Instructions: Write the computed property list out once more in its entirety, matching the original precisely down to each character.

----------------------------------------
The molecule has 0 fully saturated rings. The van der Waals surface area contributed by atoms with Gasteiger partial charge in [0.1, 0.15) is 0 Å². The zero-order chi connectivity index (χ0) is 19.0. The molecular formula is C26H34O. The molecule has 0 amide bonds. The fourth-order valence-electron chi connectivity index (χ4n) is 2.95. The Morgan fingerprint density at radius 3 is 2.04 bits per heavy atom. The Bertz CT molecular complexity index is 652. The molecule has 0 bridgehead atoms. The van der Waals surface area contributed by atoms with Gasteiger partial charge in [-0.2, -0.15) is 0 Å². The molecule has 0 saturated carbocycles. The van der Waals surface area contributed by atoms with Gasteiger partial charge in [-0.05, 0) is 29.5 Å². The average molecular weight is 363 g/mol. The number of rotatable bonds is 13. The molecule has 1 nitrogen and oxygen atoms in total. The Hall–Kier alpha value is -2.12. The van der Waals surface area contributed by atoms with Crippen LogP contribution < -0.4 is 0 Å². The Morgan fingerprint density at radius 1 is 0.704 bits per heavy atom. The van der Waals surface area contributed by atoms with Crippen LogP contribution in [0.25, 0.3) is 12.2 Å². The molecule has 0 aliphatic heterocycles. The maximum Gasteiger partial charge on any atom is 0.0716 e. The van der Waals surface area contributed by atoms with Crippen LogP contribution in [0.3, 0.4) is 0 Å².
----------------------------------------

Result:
The molecule has 0 fully saturated rings. The van der Waals surface area contributed by atoms with Gasteiger partial charge in [0.1, 0.15) is 0 Å². The zero-order chi connectivity index (χ0) is 19.0. The molecular formula is C26H34O. The molecule has 0 amide bonds. The fourth-order valence-electron chi connectivity index (χ4n) is 2.95. The Morgan fingerprint density at radius 3 is 2.04 bits per heavy atom. The Bertz CT molecular complexity index is 652. The molecule has 0 bridgehead atoms. The van der Waals surface area contributed by atoms with Gasteiger partial charge in [-0.2, -0.15) is 0 Å². The molecule has 0 saturated carbocycles. The van der Waals surface area contributed by atoms with Gasteiger partial charge in [-0.05, 0) is 29.5 Å². The average molecular weight is 363 g/mol. The number of rotatable bonds is 13. The molecule has 1 nitrogen and oxygen atoms in total. The Hall–Kier alpha value is -2.12. The van der Waals surface area contributed by atoms with Crippen LogP contribution < -0.4 is 0 Å². The Morgan fingerprint density at radius 1 is 0.704 bits per heavy atom. The van der Waals surface area contributed by atoms with Crippen LogP contribution in [0.25, 0.3) is 12.2 Å². The molecule has 0 aliphatic heterocycles. The maximum Gasteiger partial charge on any atom is 0.0716 e. The van der Waals surface area contributed by atoms with Crippen LogP contribution in [0.3, 0.4) is 0 Å².